Every day, for the past week or so, the doorbell has rung twice a day. I'm not expecting anyone, and I haven't ordered anything, so I treat these cold-calls with a certain wariness.
But once I open the door, all is revealed: it's another courier with another package – bearing the name of my wife.
Of course, I know what's in them, but it doesn't stop me giving her the Spanish Inquisition when she gets home from work at night: What on Earth has she been ordering? I thought we were going to keep to a very strict Christmas present budget this year? Don't you know there's a recession on?
And she replies: "Mind your own business. I work hard. If I want to splash out on my kids, then I will."
That's the guilt talking: she works 10-hour days to keep a roof over our heads and barely sees our three children. Buying them presents is her way of making it all better. That's my theory, anyway.
But it's not the way she sees it. For her, Christmas is THE most special time of the year. And so, like a less bossy Kirstie Allsopp, she wants to make it as perfect as possible. And for her, that means spoiling her children. Which is all fine – who can deny her that?
After all, as she says, she works her backside off all year: giving her children the 'best ever Christmas' – every year – is part of what makes the grind worthwhile.
But like Ebenezer himself, I've got a problem with it. Because for everything that comes into the house, I never, ever see a single thing leave it.
As a result, we live in a toy-filled tip that is so festooned with moth-eaten cuddlies and broken breakables that I can hardly see the carpet in the living room, let alone the kids' bedrooms.
It's a source of tension that comes around every Christmas and every birthday and goes roughly along these lines.
Me: "The kids have got so much stuff, they don't need any more."
Wife: "But they've outgrown a lot of it."
Me: "So let's throw some of it out."
Wife: "No: you're not doing it. I don't trust you. You'll take a flame thrower to the lot."
Me: "But they hardly play with the stuff they haven't outgrown – mainly because they can't find it beneath all the piles of plastic tut in their rooms."
Wife: "If there's any throwing out to do, then I'll do it."
Me: "So do it then."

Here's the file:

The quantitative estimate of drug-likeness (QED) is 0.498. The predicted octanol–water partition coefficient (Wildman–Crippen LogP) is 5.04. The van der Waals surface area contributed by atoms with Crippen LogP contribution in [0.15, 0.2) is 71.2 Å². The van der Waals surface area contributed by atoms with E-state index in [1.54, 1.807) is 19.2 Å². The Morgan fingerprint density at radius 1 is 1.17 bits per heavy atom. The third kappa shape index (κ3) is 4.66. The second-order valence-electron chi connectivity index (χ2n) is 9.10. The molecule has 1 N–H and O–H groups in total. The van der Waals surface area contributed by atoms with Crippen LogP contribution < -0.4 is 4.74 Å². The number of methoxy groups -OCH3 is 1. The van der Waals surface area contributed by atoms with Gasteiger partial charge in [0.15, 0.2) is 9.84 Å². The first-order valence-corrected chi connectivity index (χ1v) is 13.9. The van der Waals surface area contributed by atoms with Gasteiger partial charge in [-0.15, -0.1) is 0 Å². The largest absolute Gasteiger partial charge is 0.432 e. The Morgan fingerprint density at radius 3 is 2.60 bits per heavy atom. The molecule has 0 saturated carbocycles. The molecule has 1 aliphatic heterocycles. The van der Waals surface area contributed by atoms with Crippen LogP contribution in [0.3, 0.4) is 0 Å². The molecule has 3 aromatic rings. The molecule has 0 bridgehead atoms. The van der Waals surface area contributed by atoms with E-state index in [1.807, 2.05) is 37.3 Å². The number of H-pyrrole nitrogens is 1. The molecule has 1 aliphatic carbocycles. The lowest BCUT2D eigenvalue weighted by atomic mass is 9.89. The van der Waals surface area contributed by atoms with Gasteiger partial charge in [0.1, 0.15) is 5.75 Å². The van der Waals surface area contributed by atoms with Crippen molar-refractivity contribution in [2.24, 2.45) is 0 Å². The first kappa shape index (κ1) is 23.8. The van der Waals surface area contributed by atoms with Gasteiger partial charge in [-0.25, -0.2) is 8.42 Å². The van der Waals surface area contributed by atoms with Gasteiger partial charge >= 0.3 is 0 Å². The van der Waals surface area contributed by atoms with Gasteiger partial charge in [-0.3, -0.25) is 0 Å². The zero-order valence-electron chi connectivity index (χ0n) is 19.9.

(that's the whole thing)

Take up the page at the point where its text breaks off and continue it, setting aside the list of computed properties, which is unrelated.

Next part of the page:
Wife: "I will. When I get the time."
Me: "But you never have the time."
Wife: "Yes, because I'm working."
Me: "I know – so that you can buy more plastic junk the kids don't need."
And on it goes.
Except this year, I think we've reached breaking – or bursting – point. The kids' rooms simply cannot accommodate any more 'stuff'.
We need a plan – a plan that can be carried out behind my children's mother's back without her noticing.
So first of all, I told the children that Santa might not be able to visit this year because his elves were scared of catching a fatal disease from all the detritus under their beds.
"Santa likes a clean and tidy home," I told them. "Not a festering cesspit."
OK, so that's the scaremongering out of the way.
Next, I'm turning to Rachel, from The Small Notebook blog, who offers practical tips for decluttering toys.
She writes: "I decided to teach my kids how to clean out their own toys, starting at age 3. The first time I let my three-year-old daughter reduce her toys, I was shocked by how many she didn't want anymore. She let go of more toys than I would have if I had done it for her.
"The kids decide which toys they are finished playing with, and I decide whether those toys go in the donation bin or the storage box.
"At ages one and two, I clean out their toys for them when I see the toys are being thrown on the ground instead of played with."
Ruthless! I like it.
She goes on: "By ages two and a half or three, they start letting me know their opinions. I still second-guess them a little, but things can stay in the giveaway basket for a few weeks to give our decisions time in case they change their minds.
"The biggest challenge is to not let myself get in the way of their willingness to give things away. When I ask them if they want to keep something and they say no, I stay very impartial in my reactions. I don't say, 'Oh, but you used to love that!' or 'But your grandmother gave it to you!' Instead I say, 'That's fine. You don't have to keep it. Can you tell me why you don't want it?'"
Hmmm, I'm not sure this is going to work in Housedad Towers because my kids seem to want to keep EVERYTHING – no matter how old, how smelly, or how broken. Perhaps something more practical than hopeful negotiation would help.
Rachel recommends putting out of sight the stuff the kids no longer play with (presumably until they forget they've got them and you can just throw them away) and then finally to chuck a couple at a time on a regular basis.
She says: "Cleaning out your kids' toys can be a big project, but it can also be as simple as saying, 'Hey, can you find two or three toys in your room that you don't want any more?' Little efforts count."
With my mind made up, I waited for the kids to get home from school and put the plan into action.
Two hours later we were all sitting on the carpet, building the Playmobil Circus and the Brio Wooden Train Set I'd totally forgotten we'd bought them for Christmas two years ago. And I didn't have the heart to throw it out. Maybe next year!